The opening blog in this series laid out two different paths MSIs could have taken:
The allure [of MSIs] was (and still is) obvious. If we bring the right players together, they can learn from each other and solve the given problem by setting up a democratic institution that can prevent future abuses and sanction violators, and governments will not have to pass hard laws and unnecessary regulations. The potential flaws were (and remain) just as obvious—the power imbalances amongst the players are acute and asking industry to voluntarily give up power and self-regulate is a fool’s errand that puts the fox in charge of the chicken coop.
The differences between the institutions that emerge from the two paths may not be as obvious as one may think. The first path describes MSIs as democratic governing bodies where different stakeholders with adequate representation come to agreement on reasonable and effective standards, and these standards are upheld because the governed have bought into the system in exchange for representation, the reputational benefits of membership, and the sanction of competitors who do not play by the rules. The second path still includes a governing body with multiple stakeholders, but the representation is skewed to favor one party (repeatedly industry actors), the standards the institution creates are weak, or its sanctions are ineffective or rarely used. The institutions down each of these roads look quite similar at first glance because there is a “representative” governing body in both, but the second is far less democratic. In the end, the persistent power imbalances in the second have resulted in MSIs that allow corporate actors to call the shots and reap the reputational benefits of multi-stakeholderism.
In hindsight, the road to corporate capture was predictable. MSIs’ flaws were baked in from the outset, and it comes down to power—the relative power of the different stakeholders and the power embedded in the MSIs as institutions themselves. MSIs were created without mechanisms to ensure meaningful power sharing or restraint of the outsized power of industry, all but ensuring that MSIs would not fulfill their promise to prevent and remedy human rights abuses and hold corporations to account.
It is easier to analyze them now, having watched these power dynamics play out over the years, and to think about how and why the fox has gained the upper hand. The experience with corporate capture and the inability to constrain corporate power can be compared to other democratic endeavors. For example, the trajectory of MSIs resembles that of failed democratic governments. In How Democracies Die by Steven Levitsky and Daniel Ziblatt, the authors examine how democratic regimes give way to autocracies and authoritarianism. In other words, when power concentrates in the hands of one or a few. They are particularly concerned with the “electoral road” to authoritarianism, which occurs when elected individuals undermine democracy through engaging in what appear to be legitimate legal processes. These processes can be “dangerously deceptive” as they are not a classic coup d’etat and are often cloaked in calls to “improve” the system. There is “no single moment” that “crosses the line” when the system is captured; instead, a “veneer” of democracy often remains while governance actually erodes in a way that is “almost imperceptible.” Unfortunately, this story has some eerily familiar warning signs for the field of MSIs. The electoral road to authoritarianism is one where a would-be autocrat comes to power through legitimate means, often with the aid of institutional elites who choose to overlook their autocratic tendencies, or believe the autocrat can be controlled by working with them. Once in charge, the autocrat is either checked by robust democratic norms, or they consolidate power, “rewriting the rules of politics to tilt the playing field against their opponents. The tragic paradox of the electoral route to authoritarianism is that democracy’s assassins use the very institutions of democracy—gradually, subtly, and even legally—to kill it.” (See How Democracies Die at 5–8.)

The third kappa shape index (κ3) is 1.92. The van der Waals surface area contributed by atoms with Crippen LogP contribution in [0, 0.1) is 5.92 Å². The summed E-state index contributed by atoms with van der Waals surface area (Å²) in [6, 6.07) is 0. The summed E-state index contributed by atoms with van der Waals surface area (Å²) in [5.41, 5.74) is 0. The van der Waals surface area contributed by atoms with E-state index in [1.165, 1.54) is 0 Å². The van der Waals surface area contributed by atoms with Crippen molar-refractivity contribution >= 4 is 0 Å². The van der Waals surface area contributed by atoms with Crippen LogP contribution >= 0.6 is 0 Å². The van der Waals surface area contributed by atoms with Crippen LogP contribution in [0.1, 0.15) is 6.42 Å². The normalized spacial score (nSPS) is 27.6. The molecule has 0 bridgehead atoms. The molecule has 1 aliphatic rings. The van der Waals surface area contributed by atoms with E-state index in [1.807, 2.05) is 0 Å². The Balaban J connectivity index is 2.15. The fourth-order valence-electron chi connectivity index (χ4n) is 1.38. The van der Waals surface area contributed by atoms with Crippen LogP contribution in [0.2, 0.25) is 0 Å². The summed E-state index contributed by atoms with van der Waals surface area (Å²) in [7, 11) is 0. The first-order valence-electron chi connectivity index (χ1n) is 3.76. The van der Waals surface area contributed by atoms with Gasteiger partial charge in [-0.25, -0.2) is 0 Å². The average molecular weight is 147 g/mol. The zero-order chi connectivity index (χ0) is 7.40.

What is the parallel here? We can imagine this sentence: “The tragic paradox of MSIs is that human rights’ assassins use the very institutions of human rights—gradually, subtly, and even legally—to kill them.” Instead of a politician with authoritarian tendencies, we have corporations, often with dubious human rights records who are invited to participate in standard-setting bodies and accountability mechanisms. The theory goes that to be effective MSIs require broad buy-in from industry, giving other stakeholders reason to include these bad actors. But the experience of MSIs indicates that once at the table, industry can and does use the institution to push for weaker standards and then evade compliance with human rights. Without sufficient power to control industry, the institutions end up serving corporate interests.
The fox guarding the chicken coop analogy also helps us better understand why corporate capture is so predictable. As Levitsky and Ziblatt point out, established democracies have guardrails strong enough to reign in powerful threats. The ability for MSIs to weather bad actors is more in doubt than that of democracies, however. Many MSIs were born out of human rights crises, during which perpetrators of human rights abuses—certain brands and at times entire industries—were invited to participate in the creation of these new institutions. If there already were a coop and you invited the fox to guard it, we’d worry. But the case of MSIs is even more troubling: here, the foxes were not just invited to guard the coop, but they were invited to design and build it.